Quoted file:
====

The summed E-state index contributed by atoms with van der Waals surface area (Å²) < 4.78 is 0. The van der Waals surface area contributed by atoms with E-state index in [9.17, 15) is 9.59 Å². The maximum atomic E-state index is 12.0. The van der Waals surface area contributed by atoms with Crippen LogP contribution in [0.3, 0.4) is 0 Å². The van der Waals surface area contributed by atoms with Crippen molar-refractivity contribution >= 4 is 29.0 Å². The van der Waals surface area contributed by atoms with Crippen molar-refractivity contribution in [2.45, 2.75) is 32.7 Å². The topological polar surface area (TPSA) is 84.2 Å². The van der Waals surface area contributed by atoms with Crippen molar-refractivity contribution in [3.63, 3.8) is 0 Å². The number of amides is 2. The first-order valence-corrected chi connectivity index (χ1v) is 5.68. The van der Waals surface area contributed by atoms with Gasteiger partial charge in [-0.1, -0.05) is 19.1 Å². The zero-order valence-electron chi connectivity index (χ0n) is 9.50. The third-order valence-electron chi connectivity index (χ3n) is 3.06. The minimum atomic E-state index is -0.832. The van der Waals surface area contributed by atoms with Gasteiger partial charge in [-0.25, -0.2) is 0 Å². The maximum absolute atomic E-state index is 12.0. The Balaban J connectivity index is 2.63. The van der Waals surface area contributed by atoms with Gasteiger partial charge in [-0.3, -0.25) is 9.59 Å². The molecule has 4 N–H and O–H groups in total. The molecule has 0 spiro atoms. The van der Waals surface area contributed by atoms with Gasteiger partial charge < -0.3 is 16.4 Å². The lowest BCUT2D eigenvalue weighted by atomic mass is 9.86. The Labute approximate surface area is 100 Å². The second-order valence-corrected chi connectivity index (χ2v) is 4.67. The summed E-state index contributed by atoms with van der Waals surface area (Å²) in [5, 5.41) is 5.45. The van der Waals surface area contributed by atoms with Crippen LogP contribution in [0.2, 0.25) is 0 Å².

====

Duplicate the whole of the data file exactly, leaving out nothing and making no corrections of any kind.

The summed E-state index contributed by atoms with van der Waals surface area (Å²) < 4.78 is 0. The van der Waals surface area contributed by atoms with E-state index in [9.17, 15) is 9.59 Å². The maximum atomic E-state index is 12.0. The van der Waals surface area contributed by atoms with Crippen LogP contribution in [0.3, 0.4) is 0 Å². The van der Waals surface area contributed by atoms with Crippen molar-refractivity contribution >= 4 is 29.0 Å². The van der Waals surface area contributed by atoms with Crippen molar-refractivity contribution in [2.45, 2.75) is 32.7 Å². The topological polar surface area (TPSA) is 84.2 Å². The van der Waals surface area contributed by atoms with Crippen molar-refractivity contribution in [3.63, 3.8) is 0 Å². The number of amides is 2. The first-order valence-corrected chi connectivity index (χ1v) is 5.68. The van der Waals surface area contributed by atoms with Gasteiger partial charge in [-0.1, -0.05) is 19.1 Å². The zero-order valence-electron chi connectivity index (χ0n) is 9.50. The third-order valence-electron chi connectivity index (χ3n) is 3.06. The minimum atomic E-state index is -0.832. The van der Waals surface area contributed by atoms with Gasteiger partial charge in [-0.25, -0.2) is 0 Å². The maximum absolute atomic E-state index is 12.0. The Balaban J connectivity index is 2.63. The van der Waals surface area contributed by atoms with Gasteiger partial charge in [-0.3, -0.25) is 9.59 Å². The molecule has 4 N–H and O–H groups in total. The molecule has 0 spiro atoms. The van der Waals surface area contributed by atoms with Gasteiger partial charge < -0.3 is 16.4 Å². The lowest BCUT2D eigenvalue weighted by atomic mass is 9.86. The Labute approximate surface area is 100 Å². The second-order valence-corrected chi connectivity index (χ2v) is 4.67. The summed E-state index contributed by atoms with van der Waals surface area (Å²) in [5, 5.41) is 5.45. The van der Waals surface area contributed by atoms with Crippen LogP contribution in [0.2, 0.25) is 0 Å².